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The role of law enforcement in remediating ransomware attacks

While 97% of organizations hit by ransomware report the attack, the level of involvement of law enforcement and/or official bodies varies considerably by country.
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In the early years of ransomware, many (if not, most) victims were reluctant to admit publicly that they had been hit for fear of exacerbating the business impact of the attack. Concerns about negative press and customer attrition led many organizations to keep quiet.

More recently, the situation has changed, with ransomware victims increasingly willing to acknowledge an attack. This development is likely driven in part by the normalization of ransomware – our (wholly anonymous) State of Ransomware reports have revealed attack rates above 50% for the last three years and public acknowledgement of an attack by well-known brands is commonplace. In short, being hit by ransomware is no longer perceived to be an automatic badge of shame.

The increase in mandatory reporting of attacks in many jurisdictions is also likely driving greater disclosure, particularly in the public sector which is most impacted by these regulations and requirements.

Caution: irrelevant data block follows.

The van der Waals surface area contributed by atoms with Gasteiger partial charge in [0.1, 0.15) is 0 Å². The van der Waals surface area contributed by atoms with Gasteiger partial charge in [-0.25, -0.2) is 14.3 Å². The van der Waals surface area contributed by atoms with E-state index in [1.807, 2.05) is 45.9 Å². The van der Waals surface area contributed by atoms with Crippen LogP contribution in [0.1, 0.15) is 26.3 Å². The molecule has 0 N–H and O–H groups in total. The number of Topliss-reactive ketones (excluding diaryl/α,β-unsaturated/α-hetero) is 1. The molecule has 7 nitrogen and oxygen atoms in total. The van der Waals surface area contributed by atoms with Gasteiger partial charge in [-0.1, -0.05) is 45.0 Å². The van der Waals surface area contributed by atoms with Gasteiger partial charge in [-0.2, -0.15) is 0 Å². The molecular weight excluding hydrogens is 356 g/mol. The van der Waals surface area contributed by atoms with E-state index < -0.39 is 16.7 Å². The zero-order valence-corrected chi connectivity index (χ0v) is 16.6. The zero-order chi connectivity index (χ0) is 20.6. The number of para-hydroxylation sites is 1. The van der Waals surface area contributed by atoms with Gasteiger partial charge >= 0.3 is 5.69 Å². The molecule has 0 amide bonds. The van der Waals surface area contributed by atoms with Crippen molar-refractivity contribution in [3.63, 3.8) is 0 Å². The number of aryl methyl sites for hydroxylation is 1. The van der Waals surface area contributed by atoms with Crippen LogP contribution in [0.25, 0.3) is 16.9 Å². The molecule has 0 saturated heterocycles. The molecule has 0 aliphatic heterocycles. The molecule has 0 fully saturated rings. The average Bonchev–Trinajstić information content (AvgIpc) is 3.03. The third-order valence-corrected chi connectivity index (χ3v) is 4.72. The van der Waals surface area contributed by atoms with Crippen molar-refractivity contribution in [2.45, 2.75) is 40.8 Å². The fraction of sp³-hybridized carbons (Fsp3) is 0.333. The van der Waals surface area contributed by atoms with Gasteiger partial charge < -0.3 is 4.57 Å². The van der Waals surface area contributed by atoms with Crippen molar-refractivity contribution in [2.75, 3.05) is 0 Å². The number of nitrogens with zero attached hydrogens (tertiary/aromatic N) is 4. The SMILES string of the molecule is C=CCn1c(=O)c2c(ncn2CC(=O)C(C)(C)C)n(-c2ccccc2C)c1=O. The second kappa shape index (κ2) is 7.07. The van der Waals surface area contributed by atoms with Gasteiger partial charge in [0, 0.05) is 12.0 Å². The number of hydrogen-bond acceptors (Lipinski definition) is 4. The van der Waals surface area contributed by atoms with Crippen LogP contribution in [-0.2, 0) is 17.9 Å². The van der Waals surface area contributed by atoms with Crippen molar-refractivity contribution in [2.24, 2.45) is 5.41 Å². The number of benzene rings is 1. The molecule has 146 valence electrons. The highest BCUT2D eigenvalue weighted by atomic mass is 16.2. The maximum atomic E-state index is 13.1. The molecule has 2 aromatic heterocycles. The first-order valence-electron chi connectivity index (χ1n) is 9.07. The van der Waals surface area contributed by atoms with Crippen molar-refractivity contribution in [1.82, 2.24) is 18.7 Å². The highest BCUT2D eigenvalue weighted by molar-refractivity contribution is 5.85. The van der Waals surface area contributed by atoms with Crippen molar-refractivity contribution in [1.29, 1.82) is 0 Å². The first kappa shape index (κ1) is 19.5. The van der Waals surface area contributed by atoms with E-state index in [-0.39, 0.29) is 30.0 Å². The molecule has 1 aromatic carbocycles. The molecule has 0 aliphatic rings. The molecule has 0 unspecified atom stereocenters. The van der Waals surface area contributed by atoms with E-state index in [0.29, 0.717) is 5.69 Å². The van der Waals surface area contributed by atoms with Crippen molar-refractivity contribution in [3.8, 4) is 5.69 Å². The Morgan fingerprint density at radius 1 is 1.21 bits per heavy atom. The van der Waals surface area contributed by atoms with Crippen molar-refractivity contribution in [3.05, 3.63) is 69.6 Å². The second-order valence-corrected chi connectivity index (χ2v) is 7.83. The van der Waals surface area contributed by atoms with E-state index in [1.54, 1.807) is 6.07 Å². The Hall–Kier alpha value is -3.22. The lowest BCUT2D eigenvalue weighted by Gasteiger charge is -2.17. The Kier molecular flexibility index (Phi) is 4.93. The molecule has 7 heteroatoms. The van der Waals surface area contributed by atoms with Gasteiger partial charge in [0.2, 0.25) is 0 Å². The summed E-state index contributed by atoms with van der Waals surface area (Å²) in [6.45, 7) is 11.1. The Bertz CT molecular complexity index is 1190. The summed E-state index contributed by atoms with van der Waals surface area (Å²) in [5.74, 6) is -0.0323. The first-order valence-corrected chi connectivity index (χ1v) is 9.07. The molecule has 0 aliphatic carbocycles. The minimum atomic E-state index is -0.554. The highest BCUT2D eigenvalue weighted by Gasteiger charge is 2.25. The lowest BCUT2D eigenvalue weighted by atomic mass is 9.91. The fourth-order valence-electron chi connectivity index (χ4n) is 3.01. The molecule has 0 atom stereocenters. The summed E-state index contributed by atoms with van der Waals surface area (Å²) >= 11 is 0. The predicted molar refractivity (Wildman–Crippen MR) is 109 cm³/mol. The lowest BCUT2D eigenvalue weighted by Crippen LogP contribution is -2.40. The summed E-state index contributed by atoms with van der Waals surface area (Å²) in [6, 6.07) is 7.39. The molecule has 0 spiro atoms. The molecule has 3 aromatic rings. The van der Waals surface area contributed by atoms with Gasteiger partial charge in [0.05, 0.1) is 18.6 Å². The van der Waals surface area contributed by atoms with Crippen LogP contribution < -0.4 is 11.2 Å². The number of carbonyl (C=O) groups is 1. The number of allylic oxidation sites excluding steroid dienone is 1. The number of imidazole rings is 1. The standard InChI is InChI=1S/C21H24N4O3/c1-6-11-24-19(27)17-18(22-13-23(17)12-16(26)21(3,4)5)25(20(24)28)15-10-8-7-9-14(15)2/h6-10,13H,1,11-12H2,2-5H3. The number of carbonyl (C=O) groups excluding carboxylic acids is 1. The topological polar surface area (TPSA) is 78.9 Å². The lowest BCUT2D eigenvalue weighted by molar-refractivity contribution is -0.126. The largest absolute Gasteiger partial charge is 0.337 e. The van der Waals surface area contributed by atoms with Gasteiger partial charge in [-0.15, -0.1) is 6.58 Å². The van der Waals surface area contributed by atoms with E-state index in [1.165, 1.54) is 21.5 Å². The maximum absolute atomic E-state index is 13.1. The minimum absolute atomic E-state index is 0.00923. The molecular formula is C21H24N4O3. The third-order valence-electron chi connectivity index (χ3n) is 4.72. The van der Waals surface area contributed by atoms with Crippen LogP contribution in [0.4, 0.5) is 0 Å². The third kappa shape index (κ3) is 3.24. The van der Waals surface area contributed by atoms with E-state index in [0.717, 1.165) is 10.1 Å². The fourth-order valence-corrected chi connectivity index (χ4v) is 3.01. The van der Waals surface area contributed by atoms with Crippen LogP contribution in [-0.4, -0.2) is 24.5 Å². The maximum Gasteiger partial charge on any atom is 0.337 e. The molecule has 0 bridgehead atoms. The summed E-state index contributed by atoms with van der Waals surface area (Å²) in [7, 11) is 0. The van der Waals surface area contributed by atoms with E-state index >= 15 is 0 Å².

Although there has been a general sense that reporting has increased, detailed insights and regional comparisons have been hard to come by – until now. This year’s Sophos State of Ransomware survey shines light into this area, revealing for the first time how reporting levels and official responses vary across the 14 countries studied.

Reporting a ransomware attack is a win-win

The nature and availability of official support when dealing with a ransomware attack vary on a country-by-country basis, as do the tools to report a cyberattack. U.S. victims can leverage the Cybersecurity and Infrastructure Security Agency (CISA); those in the UK can get advice from the National Cyber Security Centre (NCSC); and Australian organizations can call on the Australian Cyber Security Center (ACSC), to name but a few.

Reporting an attack has benefits for both the victim and the official bodies that look to support them:

  • Immediate remediation support: Governments and other official bodies are often able to provide expertise and guidance to help victims remediate the attack and minimize its impact
  • Policy guidance insights: Protecting businesses from cybercrime, including ransomware, is a major focus for many governments around the globe. The more insights officials have into attacks and their impact, the better they can guide policies and initiatives